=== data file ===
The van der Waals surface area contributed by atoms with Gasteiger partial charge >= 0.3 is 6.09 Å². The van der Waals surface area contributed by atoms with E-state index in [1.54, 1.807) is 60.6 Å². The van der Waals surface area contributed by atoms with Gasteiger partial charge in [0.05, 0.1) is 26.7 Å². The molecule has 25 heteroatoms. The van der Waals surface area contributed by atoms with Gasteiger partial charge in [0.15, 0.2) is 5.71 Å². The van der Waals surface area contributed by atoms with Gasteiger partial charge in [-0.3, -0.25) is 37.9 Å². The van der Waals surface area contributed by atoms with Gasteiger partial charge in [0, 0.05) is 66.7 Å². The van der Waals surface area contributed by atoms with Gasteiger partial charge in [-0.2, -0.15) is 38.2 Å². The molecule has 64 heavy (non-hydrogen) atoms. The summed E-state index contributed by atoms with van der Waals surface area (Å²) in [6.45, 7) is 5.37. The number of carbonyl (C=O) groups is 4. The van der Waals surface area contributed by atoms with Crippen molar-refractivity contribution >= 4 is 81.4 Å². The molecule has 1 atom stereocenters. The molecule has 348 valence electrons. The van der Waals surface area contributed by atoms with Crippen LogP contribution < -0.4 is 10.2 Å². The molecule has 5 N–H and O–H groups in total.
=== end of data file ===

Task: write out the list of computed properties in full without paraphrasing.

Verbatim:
The van der Waals surface area contributed by atoms with Gasteiger partial charge >= 0.3 is 6.09 Å². The van der Waals surface area contributed by atoms with E-state index in [1.54, 1.807) is 60.6 Å². The van der Waals surface area contributed by atoms with Gasteiger partial charge in [0.05, 0.1) is 26.7 Å². The molecule has 25 heteroatoms. The van der Waals surface area contributed by atoms with Gasteiger partial charge in [0.15, 0.2) is 5.71 Å². The van der Waals surface area contributed by atoms with Gasteiger partial charge in [-0.3, -0.25) is 37.9 Å². The van der Waals surface area contributed by atoms with Gasteiger partial charge in [0, 0.05) is 66.7 Å². The van der Waals surface area contributed by atoms with Gasteiger partial charge in [-0.2, -0.15) is 38.2 Å². The molecule has 64 heavy (non-hydrogen) atoms. The summed E-state index contributed by atoms with van der Waals surface area (Å²) in [6.45, 7) is 5.37. The number of carbonyl (C=O) groups is 4. The van der Waals surface area contributed by atoms with Crippen molar-refractivity contribution >= 4 is 81.4 Å². The molecule has 1 atom stereocenters. The molecule has 348 valence electrons. The van der Waals surface area contributed by atoms with Crippen LogP contribution < -0.4 is 10.2 Å². The molecule has 5 N–H and O–H groups in total.